The Impossible Dream - It's Soon or Never
The impossible dream of peace in the Holy Land -- the end of the Israeli occupation of the Palestinian West Bank; secure and recognized boundaries for Israel and Palestine; a just solution of the refugee problem; a shared Jerusalem with East Jerusalem for a Palestinian state; recognition and normal relations between Israel and the 53 member countries of the Arab League and the Organization of the Islamic Conference; and an end of conflict and an end of claims – seems less impossible today than it did only a short time ago. This week Israeli and Palestinian negotiators met in Washington for the first time in three years and have set a nine month timetable for an agreement.
I said here on June 7 that President Obama’s visit to Israel and the West Bank in March and the subsequent efforts of Secretary Kerry seemed to create a fundamental improvement in the outlook for direct talks and progress toward an agreement.
Since then, two other developments have helped cause a tectonic political shift. First was the realization of Israel’s increasing international isolation in response to its settlement expansion. This month the European Union published regulations that distinguish between trade, investment, cultural and other cooperation with Europe and Israeli entities located within the 1967 lines and with those Israeli entities located east of the 1967 lines, including East Jerusalem. While the immediate economic impact of the regulations will be limited, the political message was strong. The European governments not only do not recognize settlements but are willing to sanction Israel for continuing to build them.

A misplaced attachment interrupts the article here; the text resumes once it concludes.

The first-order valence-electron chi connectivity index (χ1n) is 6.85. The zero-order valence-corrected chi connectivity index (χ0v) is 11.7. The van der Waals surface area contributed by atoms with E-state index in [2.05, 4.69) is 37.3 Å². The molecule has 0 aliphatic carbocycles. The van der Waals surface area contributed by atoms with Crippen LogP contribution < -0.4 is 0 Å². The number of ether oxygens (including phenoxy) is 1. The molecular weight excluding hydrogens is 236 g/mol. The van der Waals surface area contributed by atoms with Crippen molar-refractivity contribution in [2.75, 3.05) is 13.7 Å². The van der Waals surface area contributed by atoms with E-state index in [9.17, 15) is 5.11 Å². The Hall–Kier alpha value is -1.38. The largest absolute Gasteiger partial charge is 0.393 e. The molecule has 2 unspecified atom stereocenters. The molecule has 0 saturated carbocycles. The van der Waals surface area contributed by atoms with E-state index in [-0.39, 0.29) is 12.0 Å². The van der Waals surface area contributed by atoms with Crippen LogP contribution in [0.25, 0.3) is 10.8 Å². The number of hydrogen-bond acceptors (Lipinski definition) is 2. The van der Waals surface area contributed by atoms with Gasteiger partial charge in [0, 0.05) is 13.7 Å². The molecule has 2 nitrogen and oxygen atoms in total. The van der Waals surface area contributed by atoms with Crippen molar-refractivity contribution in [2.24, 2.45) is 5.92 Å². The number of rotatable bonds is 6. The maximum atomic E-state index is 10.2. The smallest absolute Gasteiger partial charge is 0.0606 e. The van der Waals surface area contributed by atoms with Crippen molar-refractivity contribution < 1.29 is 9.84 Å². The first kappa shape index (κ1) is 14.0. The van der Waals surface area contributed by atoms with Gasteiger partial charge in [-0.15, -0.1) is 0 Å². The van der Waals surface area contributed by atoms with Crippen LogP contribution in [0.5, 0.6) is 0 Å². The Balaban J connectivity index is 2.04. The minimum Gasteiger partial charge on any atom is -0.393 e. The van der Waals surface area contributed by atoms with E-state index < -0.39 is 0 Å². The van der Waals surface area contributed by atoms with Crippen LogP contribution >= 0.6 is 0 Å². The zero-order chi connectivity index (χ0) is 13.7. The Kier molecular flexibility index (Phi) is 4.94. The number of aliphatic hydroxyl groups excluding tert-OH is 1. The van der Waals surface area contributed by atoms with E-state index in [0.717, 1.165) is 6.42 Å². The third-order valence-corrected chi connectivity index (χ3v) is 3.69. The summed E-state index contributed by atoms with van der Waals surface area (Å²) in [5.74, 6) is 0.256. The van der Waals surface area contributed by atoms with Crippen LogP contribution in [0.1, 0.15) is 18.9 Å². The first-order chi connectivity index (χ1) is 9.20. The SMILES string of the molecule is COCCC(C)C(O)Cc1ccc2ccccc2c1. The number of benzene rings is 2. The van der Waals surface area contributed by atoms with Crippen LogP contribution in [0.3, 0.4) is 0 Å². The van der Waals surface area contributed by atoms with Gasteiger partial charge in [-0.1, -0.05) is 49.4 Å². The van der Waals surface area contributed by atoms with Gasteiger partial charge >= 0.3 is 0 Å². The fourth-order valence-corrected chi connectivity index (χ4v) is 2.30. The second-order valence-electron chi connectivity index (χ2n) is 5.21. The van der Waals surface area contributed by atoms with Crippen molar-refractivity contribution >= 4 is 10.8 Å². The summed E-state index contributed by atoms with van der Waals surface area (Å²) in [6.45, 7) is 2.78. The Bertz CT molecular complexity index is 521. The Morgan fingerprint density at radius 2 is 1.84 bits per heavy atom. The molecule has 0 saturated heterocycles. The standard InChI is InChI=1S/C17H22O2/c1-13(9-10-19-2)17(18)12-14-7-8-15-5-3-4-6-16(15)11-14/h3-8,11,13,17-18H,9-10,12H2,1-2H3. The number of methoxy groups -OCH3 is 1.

Second, Prime Minister Netanyahu’s political rhetoric has changed. While he said in 2009 for the first time under U.S. pressure that he supported the idea of a Palestinian state under certain circumstances, his continued support of settlement expansions suggested he had little interest in advancing the two state goal. However, the Prime Minister has said recently that a bi-national state would be “disastrous” for Israel and that he believes peace talks are necessary to prevent that.
There remains great skepticism that after so many false starts that any agreement can be reached. Palestinians fear that talks without an agreement will be used to buy more time for Israeli expansion into the West Bank as it was in the 1990s during the Oslo “peace process” when the settler population doubled to 400,000 (it is now over 500,000) and no agreement was reached. The failure of talks then led to the terrible violence of the second intifada. The same specter of violence exists should these talks fail again.
To overcome Palestinian distrust, Israel has agreed to a phased release of 104 “heavyweight” Palestinian prisoners who were jailed for capital crimes before the Oslo talks began more than 20 years ago.
For their part, Palestinians have apparently agreed not to use their political leverage against Israel as long as the talks continue – namely, a bid to sanction Israel in the UN system, especially in the International Criminal Court, and perhaps to bid for full UN membership.
The question remains whether any real chance of an agreement exists after decades of failed peace efforts, including Oslo, Taba, the Wye River, the Arab League plan, the Roadmap and Annapolis. The status quo remains far less tolerable for Palestinians living under occupation than for the more prosperous and secure Israelis, but that balance seems to be changing.